Your monthly bank statements provide a detailed review of all activities in your account from the first to the last day of the month or over a specified period. The bank statement always carries a start and end date for the period the statement covers. It is important that you review all the details on time so that you can report any discrepancies relating to debit cards, ATM, e-banking or POS deductions.
You have a 60-day window from the date the report was sent to the bank or they won’t be obliged to investigate your claim. Here are a few things to go look for in your bank statement.
Many bank statements have a summary at the top of the first page showing the total deposits, withdrawal, service fees and the opening and closing balance for the period the statement covers. From the statement, you have a general idea of what to expect. For instance, if you were certain that you had £5,000 in the bank but the figure in the statement is £2,500, you have a problem. It could be that the bank didn’t credit a deposit, made an error or debited you twice. Whatever the reason, the summary tells you where to focus.
This is where you’ll find details on bank fees, deposits and withdrawals from your account. The statement should prominently display the type of account you’re operating such as an interest-bearing or free checking account. A free account doesn’t pay interest and nor does it require a minimum balance. An interest-bearing account requires a hefty minimum balance but also earns interest. You can switch accounts if the benefits are not worth the charges.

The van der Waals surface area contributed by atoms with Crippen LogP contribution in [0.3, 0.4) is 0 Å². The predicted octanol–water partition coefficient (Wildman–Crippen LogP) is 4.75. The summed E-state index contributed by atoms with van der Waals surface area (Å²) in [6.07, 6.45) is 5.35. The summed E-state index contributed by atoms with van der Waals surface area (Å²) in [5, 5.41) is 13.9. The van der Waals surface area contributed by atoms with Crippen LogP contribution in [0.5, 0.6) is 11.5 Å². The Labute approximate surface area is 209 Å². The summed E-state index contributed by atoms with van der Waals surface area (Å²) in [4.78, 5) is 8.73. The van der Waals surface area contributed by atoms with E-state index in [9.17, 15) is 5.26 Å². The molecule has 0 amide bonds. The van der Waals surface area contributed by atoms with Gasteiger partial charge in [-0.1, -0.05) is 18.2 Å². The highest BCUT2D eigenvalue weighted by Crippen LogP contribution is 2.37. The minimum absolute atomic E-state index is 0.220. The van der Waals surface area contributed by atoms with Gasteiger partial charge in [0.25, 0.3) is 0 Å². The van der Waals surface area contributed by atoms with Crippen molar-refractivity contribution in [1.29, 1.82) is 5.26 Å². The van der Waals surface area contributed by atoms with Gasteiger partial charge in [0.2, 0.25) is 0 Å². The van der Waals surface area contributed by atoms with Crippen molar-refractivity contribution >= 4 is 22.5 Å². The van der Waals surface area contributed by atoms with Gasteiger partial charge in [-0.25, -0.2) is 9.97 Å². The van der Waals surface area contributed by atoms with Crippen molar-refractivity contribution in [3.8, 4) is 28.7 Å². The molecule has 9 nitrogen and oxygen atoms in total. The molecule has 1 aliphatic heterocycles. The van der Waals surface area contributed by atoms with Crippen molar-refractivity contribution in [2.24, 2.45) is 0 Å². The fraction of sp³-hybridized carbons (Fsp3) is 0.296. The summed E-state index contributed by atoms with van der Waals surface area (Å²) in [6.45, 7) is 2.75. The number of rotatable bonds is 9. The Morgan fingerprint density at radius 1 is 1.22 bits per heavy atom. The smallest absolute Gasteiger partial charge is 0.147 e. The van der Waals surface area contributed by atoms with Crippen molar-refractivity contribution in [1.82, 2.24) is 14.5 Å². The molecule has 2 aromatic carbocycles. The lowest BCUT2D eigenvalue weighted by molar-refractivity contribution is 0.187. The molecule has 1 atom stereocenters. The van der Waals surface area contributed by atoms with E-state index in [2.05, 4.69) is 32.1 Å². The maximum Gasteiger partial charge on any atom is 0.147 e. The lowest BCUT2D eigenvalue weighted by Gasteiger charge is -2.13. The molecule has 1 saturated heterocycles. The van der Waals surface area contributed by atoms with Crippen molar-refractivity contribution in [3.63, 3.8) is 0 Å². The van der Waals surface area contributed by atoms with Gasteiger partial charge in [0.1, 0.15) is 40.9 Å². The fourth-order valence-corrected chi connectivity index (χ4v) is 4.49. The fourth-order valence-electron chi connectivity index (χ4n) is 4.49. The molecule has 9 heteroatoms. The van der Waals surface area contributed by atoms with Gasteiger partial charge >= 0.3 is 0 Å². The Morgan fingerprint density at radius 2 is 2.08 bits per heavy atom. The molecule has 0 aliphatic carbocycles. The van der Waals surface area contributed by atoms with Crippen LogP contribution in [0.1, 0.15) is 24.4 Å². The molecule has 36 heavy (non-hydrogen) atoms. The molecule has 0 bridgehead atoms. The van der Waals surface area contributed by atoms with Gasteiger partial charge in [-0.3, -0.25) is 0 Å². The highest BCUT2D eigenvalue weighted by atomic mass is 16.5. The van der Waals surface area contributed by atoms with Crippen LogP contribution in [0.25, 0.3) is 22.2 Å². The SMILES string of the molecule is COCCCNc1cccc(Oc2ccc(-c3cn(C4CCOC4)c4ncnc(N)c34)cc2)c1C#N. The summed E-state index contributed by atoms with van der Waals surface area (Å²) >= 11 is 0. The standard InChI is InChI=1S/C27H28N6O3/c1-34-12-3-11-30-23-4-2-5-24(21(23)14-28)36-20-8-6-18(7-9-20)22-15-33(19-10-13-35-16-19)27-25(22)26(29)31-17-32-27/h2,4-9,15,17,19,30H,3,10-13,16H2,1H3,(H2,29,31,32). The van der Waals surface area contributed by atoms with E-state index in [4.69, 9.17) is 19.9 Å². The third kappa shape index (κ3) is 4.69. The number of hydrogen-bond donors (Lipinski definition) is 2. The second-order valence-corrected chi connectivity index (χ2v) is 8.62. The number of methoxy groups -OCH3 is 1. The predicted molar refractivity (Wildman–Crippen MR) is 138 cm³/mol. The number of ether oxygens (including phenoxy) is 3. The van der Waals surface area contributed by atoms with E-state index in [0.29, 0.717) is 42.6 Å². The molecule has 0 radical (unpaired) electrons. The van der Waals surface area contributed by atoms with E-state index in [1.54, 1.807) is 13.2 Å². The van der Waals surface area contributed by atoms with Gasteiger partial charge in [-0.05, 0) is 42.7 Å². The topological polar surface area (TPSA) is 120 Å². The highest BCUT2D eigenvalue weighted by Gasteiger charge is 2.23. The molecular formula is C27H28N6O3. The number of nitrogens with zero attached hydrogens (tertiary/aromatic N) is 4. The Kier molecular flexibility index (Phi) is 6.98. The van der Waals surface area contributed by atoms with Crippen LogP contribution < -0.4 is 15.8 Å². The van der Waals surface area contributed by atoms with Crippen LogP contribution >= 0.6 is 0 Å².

Old direct debits
There are cases where the bank makes a direct debit on your account for a subscription you’ve already cancelled. It could be a mobile, internet or cable subscription. Get in touch with your bank and ask for your refund. Check the active direct debits to ensure they’re not overcharging you on those.
This mostly happens at ATM and POS machines. You make a payment or try to withdraw cash but it didn’t go through and your account was debited. Sometimes it happens when you try to make an online payment and the page crashes just as you’re sending in the payment detail. Your statement tells you if the money was charged or not.
Some banks list the fees separately and others include it in your account’s monthly activity. Common charges include your debit card maintenance fee and account maintenance charge. Some banks will also provide an app along with your account which will let you track all the expenses and have them labelled for you.
Other things to look for in your bank statement include
Look for Unauthorized ATM withdrawals
Watch for small amounts under £1 hitting your statements. It could be a phishing attempt from a hacker looking for a bigger hit in the future.
Review sequences of cleared checks for any fraudulent checks
Ensure that all debits match your receipts and chequebook
Check your income. If any payment is missing, get in touch with your employer and the bank